TAG | IPv6
We were recently approached by a customer asking us for support along the lines of “do you have any recommendations as for strict hardening of IPv6 parameters on Linux systems?”. It turned out that the systems in question process quite sensitive data and are located in certain, not too big network segments with very high security requirements.
0 Comments | Posted by Enno Rey
We just released a white paper authored by Antonios Atlasis that provides an overview which pentesting tools currently support IPv6 and how to (still) use them if that’s not the case. It can be found in our newsletter section.
When planning for IPv6 addressing, many organizations – rightfully & wisely – decide to go with global unicast addresses (GUAs) only (hence not to use unique local addresses/ULAs as of RFC 4193 at all), in order to avoid address selection hell or just for simplicity & consistency reasons. This post discusses security implications and complementary security controls of such an approach.
In one of our customer environments each vendor offering an IT product/solution is asked to fill out a questionnaire collecting information on a number of technical parameters with regard to their product[s]. We were recently asked to come up with a proposal of 8 to 10 IPv6-related questions to be added to the questionnaire/process. Here’s what we suggested:
This is a guest post from Antonios Atlasis.
On Thursday the 20th Enno, Jayson and I had the pleasure to present our latest research results regarding MLD at Deepsec 2014, both from vendors’ implementation perspective as well as regarding protocol design flaws (some preliminary results as well as our testing methodology were discussed here and here).
For refreshing out memory, in a nutshell, the purpose of MLD, a subprotocol of IPv6, is to inform routers about the presence of nodes which are interested in receiving specific multicast traffic (RFC 2710). The newer version of MLD, MLDv2 adds the ability for source address selection (RFC 3810).
This is guest post from Antonios Atlasis.
Following my September post about the connection between MLD and Neighbor Discovery, as well as Enno’s introduction about our upcoming talk at DeepSec, I would like to try to enlighten you about this with some technical details. First, we have some facts:
- MLD is pre-enabled in most modern Operating Systems.
- MLD traffic is sent out-of the-box during the stack initialization, as well as periodically.
- They also interact with/respond to MLD Queries without any further configuration.
Next week, at DeepSec, we’re going to give a talk about Multicast Listener Discovery (MLD), a component of IPv6 which is realized by means of ICMPv6 messages. There are two versions of MLD (mainly specified in RFC 2710 and RFC 3810 respectively) and while MLD is technically implemented by ICMPv6 exchanges, these specifications describe a whole set of rules and communication formats, hence we can safely talk about “the MLD protocol”.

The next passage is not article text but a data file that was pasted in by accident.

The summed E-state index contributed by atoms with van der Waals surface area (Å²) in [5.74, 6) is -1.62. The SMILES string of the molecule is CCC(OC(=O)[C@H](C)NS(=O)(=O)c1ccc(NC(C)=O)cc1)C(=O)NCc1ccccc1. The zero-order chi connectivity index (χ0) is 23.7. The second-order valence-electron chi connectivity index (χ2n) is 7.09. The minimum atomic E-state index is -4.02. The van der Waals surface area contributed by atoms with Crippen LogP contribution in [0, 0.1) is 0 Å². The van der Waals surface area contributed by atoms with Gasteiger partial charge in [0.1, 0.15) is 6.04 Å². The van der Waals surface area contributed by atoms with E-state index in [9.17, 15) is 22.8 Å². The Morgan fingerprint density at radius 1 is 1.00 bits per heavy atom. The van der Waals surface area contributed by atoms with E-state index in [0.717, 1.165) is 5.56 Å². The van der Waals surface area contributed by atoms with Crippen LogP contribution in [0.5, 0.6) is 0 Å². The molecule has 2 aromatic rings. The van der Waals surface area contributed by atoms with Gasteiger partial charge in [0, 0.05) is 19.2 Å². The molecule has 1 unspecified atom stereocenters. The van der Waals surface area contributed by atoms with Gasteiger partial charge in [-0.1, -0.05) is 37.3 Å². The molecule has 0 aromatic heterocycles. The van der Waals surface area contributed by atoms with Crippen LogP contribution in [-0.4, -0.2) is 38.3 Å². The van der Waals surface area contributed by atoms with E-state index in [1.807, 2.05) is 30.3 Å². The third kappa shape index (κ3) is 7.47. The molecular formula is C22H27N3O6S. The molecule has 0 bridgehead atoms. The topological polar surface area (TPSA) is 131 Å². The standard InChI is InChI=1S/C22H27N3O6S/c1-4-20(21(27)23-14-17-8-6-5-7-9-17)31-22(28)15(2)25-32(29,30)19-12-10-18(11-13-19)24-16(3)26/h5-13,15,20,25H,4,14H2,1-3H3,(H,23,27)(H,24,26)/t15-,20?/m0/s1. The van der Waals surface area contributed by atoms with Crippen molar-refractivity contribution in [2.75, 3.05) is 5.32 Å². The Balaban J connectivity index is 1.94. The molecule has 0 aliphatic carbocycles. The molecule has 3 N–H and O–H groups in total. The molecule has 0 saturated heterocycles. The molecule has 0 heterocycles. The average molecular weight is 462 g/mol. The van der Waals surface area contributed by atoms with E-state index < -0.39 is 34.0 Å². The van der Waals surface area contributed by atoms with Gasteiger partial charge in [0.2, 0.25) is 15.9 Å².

Now, you might ask: how does one tackle the task of examining the security “of a protocol”?
1 Comment | Posted by Enno Rey
To contribute to the current debate on IPv6 route deaggregation & “strict-filtering” performed by certain ISPs we just released a white paper on “Dynamics of IPv6 Prefixes within the LIR Scope in the RIPE NCC Region“. I will give a talk on the overall topic later today at the Routing Working Group. We sincerely hope that the IPv6 community becomes aware of the inherent issues, and that practical solutions can be found which consider & meet the needs of the different parties involved.
If any of you is interested in the intricacies of IPv6 Neighbor Discovery (ND) I briefly referred to in the course of my series on DHCPv6, I recommend reading section 5.2 “The Host, the Link, and the Subnet in IPv6″ of Yar Tikhiy’s excellent ebook “IPv6 for IPv4 Experts”. It can be found here.
4 Comments | Posted by Enno Rey
This is the sequel post to the first part in which I mainly covered some elements of the specification wrt the “on-link” flag and the IPv6 subnet model.
In short each IPv6 address has an associated flag which determines if the host considers the respective address to be part of “a network where neighbors exist”. If this is the case ND is performed to talk to them, otherwise all communication with other hosts on that prefix is sent to the router. This flag is NOT set for DHCPv6 addresses (and, btw, just to make this clear already, there’s no way of setting it as part of the DHCP configuration procedure either) so communication with hosts with the same DHCPv6 provided prefix is supposed to go through a router, which in turn is very different (behavior) from the IPv4 world.
At the end of the first part we had a configuration state which led to two global addresses on both systems involved, a DHCPv6 provided one and another one generated as part of the SLAAC process, which can create operational issues of all kinds (improper source address selection, hindered troubleshooting etc.). Furthermore such a setting does not reflect “the operational DHCPv4 model” which we envisaged as the ultimate goal of our exercise. I had finished that post along the lines: “we then have to get rid of the SLAAC address”.